Good news for anyone who gets anxious at the sight of a Popsicle stick—the full bush is finding its way back into fashion. (That is, if Amber Rose‘s and Ashley Graham’s intimate grooming habits are any indication.)
And while feminist-fueled trends may be reason enough for you to cancel your next Brazilian wax appointment, it turns out there are also some legit health benefits to keeping it a little more natural down below.
For one thing, says sexological bodyworker Kimberly Johnson, pubic hair can help prevent infection. “There’s a biological reason for it—it acts as a protective layer,” she explained at the recent Cycles + Sex conference in Los Angeles. “We have hair in places where the skin is thin and there are a lot of glands and mucosal membranes.” In fact, a 2016 study showed a relationship between pubic hair removal and STIs transmitted through skin-to-skin contact, such as herpes and HPV.
A 2016 study showed a relationship between pubic hair removal and STIs transmitted through skin-to-skin contact.
Lakeisha Richardson, MD, adds this isn’t the only risk that comes with stripping your undercarriage. “Removing pubic hair increases the risk of boils and abscess,” notes the OB-GYN. “When shaving with a razor, small nicks occur in the skin that allow bacteria such as staph to enter. Boils can lead to large abscesses that require surgical drainage and can leave scarring in the vaginal area.” (Okay, so this is a pretty rare side effect of shaving, but still enough to make me step away from the razor.)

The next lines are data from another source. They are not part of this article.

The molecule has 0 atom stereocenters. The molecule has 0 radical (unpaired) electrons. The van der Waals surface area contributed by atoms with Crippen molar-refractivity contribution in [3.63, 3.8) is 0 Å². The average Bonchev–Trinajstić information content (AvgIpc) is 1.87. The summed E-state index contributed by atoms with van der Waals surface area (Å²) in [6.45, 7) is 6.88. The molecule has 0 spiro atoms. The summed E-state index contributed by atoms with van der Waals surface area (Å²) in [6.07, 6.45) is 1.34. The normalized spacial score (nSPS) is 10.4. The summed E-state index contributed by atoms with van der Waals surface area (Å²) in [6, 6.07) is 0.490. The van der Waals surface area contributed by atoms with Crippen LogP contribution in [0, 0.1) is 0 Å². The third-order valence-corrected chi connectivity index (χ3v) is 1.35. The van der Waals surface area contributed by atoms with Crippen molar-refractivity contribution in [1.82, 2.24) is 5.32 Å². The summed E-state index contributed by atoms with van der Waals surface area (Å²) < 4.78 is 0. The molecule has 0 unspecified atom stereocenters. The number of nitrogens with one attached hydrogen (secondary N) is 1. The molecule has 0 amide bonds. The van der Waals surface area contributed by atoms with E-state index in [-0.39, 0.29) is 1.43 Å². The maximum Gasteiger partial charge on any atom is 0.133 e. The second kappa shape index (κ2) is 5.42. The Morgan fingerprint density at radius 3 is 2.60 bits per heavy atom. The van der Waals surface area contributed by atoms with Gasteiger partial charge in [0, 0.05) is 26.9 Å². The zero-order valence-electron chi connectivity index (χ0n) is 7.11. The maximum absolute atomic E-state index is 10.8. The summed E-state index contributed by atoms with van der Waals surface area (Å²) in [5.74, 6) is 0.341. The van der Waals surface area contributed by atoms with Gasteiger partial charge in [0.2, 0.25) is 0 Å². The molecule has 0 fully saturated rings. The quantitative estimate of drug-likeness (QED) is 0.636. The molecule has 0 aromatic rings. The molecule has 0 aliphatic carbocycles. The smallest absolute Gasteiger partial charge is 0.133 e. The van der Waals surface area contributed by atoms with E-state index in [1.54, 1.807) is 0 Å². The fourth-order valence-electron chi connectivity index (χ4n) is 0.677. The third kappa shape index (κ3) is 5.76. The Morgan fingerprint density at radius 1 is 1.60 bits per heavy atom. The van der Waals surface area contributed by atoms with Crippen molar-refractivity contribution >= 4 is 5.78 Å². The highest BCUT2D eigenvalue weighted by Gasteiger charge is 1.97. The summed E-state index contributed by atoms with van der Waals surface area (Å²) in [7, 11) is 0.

Scary as all this may sound, it doesn’t mean you need to swear off hair removal altogether. “I recommend using clippers with an adjustable blade to trim pubic hair without the risk,” says Dr. Richardson. “If you want a smoother feel, waxing and laser are better than shaving.” She also recommends taking probiotics to maintain your vaginal pH, treating any cuts with antibacterial ointment, and waiting 24 hours after hair removal to have sex.
And remember, says Johnson, pubes aren’t the be-all, end-all of a well-functioning vag. “I think this is something to be aware of,” she proclaims, “but ultimately there are so many deeper layers to health.”
To care for the inside of your vagina, follow these steps to boost the good bacteria down there. And here’s what your vaginal secretions could mean for your health.